If mother asked for help it’s not because of jealousy (it is such shame to propagate this as jealousy), but because she think that she spent her life raising a child and she deserved some help from this child, when she need it.
    I see many old women with lifeless eyes. I know now the reason of theirs eyes expression -they are old mothers  abandoned by theirs children. This is very, very coming in USA. This is America’s shame!

    • momajo

       you really need to read the book to get the full and gruesome picture of what was going on here. Sadly, sometimes a parent is so destructive and abusive,  the only solution is to separate oneself. Reading the parts where the mother praised and then screamed,  at her, for me,  was the worst of all. For a child, it’s the worst. that confusing mixed message. I feel sick to my stomach thinking about it.

    • deels

       S. Wyshkind, I was a good friend of Kathi.  I took care of Nikki when she was a baby; I changed her diapers and rocked her to sleep.  The pattern was already emerging when Nikki was an infant.  I moved away and never knew how dramatically the downward spiral progressed, and I wish with all my heart that I had recognized it at that time.  I can tell you that this is all true.  Kathi also agrees that it is true.  Nikki did not “dump” her mother when she was successful.  She did that when she was still entrenched in her own addiction.  I recommend that you read the book.  I liken it to Jeannete Walls’ “The Glass Castle”.  It is a powerful memoir. It is honest and fair.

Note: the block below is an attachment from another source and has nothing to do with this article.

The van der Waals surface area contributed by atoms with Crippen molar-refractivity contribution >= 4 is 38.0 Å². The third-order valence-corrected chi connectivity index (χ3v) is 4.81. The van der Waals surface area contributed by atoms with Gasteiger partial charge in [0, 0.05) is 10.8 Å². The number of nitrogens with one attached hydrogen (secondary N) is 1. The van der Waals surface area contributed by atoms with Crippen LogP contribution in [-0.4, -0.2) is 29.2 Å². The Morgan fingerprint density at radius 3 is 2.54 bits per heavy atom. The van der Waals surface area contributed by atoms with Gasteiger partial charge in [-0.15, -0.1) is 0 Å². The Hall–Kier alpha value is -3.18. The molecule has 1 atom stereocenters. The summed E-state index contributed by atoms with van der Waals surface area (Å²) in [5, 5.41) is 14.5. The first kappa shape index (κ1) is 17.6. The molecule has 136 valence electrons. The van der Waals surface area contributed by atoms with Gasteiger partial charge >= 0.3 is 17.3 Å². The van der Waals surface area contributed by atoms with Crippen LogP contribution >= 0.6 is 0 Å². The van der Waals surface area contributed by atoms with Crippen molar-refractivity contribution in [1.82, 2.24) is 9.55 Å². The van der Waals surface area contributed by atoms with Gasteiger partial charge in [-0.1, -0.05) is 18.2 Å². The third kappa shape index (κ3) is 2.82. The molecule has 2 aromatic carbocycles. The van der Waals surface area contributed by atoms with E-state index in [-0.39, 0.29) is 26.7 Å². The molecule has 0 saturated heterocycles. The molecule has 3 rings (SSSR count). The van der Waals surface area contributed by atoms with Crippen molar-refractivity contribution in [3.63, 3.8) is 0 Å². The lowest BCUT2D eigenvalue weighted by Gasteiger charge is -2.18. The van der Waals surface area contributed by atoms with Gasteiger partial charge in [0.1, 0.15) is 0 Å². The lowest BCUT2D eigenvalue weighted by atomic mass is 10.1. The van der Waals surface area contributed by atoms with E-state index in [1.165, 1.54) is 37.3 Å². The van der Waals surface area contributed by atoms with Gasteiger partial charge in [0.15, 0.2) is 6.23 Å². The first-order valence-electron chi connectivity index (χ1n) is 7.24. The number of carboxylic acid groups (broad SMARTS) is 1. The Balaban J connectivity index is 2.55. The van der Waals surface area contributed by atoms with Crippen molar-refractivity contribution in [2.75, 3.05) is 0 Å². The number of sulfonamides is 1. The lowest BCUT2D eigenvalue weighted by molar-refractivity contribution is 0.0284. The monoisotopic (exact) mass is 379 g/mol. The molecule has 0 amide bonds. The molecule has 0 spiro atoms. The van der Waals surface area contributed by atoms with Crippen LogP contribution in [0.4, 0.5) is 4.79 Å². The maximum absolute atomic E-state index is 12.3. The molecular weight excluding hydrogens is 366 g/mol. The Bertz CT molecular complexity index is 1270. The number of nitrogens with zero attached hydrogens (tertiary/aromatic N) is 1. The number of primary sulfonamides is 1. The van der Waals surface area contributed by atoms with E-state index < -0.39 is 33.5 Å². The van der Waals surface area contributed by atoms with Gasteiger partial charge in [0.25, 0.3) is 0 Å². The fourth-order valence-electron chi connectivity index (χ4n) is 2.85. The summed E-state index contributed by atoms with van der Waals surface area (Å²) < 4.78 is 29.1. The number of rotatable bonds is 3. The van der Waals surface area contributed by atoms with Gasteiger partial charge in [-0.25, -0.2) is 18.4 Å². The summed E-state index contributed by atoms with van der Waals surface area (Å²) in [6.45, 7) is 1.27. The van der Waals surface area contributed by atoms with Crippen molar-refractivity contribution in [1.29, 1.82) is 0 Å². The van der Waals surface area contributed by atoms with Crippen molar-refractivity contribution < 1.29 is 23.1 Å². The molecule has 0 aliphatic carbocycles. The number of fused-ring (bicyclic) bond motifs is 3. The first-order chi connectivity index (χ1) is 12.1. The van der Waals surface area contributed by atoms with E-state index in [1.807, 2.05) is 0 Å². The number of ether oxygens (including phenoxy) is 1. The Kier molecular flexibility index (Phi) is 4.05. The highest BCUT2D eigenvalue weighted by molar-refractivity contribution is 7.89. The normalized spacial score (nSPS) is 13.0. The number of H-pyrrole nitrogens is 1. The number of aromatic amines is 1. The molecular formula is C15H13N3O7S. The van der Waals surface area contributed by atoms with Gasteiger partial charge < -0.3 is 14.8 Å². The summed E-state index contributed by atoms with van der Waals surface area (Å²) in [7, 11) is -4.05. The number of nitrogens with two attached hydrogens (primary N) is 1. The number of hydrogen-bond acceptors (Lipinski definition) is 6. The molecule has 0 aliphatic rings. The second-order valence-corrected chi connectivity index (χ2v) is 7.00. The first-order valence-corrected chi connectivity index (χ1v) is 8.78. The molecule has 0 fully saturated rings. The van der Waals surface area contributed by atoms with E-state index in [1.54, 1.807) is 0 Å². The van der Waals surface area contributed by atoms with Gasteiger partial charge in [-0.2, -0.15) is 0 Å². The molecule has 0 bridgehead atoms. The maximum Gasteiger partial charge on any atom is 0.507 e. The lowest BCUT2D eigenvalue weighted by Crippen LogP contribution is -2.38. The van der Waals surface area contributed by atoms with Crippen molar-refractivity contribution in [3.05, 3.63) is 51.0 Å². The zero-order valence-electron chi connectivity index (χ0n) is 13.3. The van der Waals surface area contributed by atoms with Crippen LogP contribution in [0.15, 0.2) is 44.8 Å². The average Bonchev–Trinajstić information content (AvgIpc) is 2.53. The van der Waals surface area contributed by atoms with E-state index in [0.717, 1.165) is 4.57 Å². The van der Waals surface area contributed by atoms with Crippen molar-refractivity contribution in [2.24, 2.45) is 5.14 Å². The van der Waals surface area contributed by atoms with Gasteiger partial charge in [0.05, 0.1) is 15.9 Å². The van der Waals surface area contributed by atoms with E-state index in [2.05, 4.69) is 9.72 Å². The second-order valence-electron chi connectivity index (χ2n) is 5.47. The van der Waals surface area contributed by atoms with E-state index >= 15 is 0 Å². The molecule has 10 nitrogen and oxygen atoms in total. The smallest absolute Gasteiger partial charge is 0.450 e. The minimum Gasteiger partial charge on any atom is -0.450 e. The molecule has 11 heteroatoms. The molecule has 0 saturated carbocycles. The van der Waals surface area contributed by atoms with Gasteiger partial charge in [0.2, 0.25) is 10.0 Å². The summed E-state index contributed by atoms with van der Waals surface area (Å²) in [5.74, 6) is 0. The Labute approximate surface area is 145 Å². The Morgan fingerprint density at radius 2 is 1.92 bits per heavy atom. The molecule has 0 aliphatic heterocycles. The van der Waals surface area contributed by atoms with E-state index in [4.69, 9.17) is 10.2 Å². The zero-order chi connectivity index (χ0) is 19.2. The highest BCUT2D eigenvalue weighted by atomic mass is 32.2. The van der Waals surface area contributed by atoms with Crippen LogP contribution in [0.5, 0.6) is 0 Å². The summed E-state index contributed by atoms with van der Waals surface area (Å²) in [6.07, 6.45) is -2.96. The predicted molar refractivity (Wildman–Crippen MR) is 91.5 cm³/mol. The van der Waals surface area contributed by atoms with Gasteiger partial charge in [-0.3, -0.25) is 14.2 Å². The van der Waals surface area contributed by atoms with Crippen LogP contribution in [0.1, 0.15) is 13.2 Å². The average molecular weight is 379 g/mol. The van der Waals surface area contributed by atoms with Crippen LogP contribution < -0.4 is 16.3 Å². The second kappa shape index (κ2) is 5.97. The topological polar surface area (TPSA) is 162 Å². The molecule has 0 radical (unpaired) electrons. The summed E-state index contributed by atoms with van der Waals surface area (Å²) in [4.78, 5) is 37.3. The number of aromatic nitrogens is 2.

• Jah458

    I too went to high school with Dominica’s mom and just finished the book.  I cried mostly from regret and guilt and for Nikki and Kathi’s lost childhoods.  My memories of Danvers are some what idyllic-a normal, average middle class town.  There were no ‘bad’ neighborhoods albeit some poor ones.  Our class of about 400 had it’s cliques but I don’t remember any real animosity between them like there is today.  Everyone was generally friendly and we were all aware of the drug scene.  There was no pressure to do or not to do.  It just was there, everywhere.  I feel ashamed that I did not know that things were so bad for some classmates and I never did anything.  I know I can’t do anything about that now but it hurts that I was so oblivious.  Nikki is a courageous young woman.

  • Beryl10

    Although Dominica is certainly a talented writer and her relationship and life with her mother is her’s to tell, her account of some of the adult members of her extended family is inaccurate.  It is unfortunate that in telling her story she is willing to characterize them thus.  Perspective is everything and her’s was a dark one, but there is enough sadness and damage without causing more.  
              – a  friend of the family -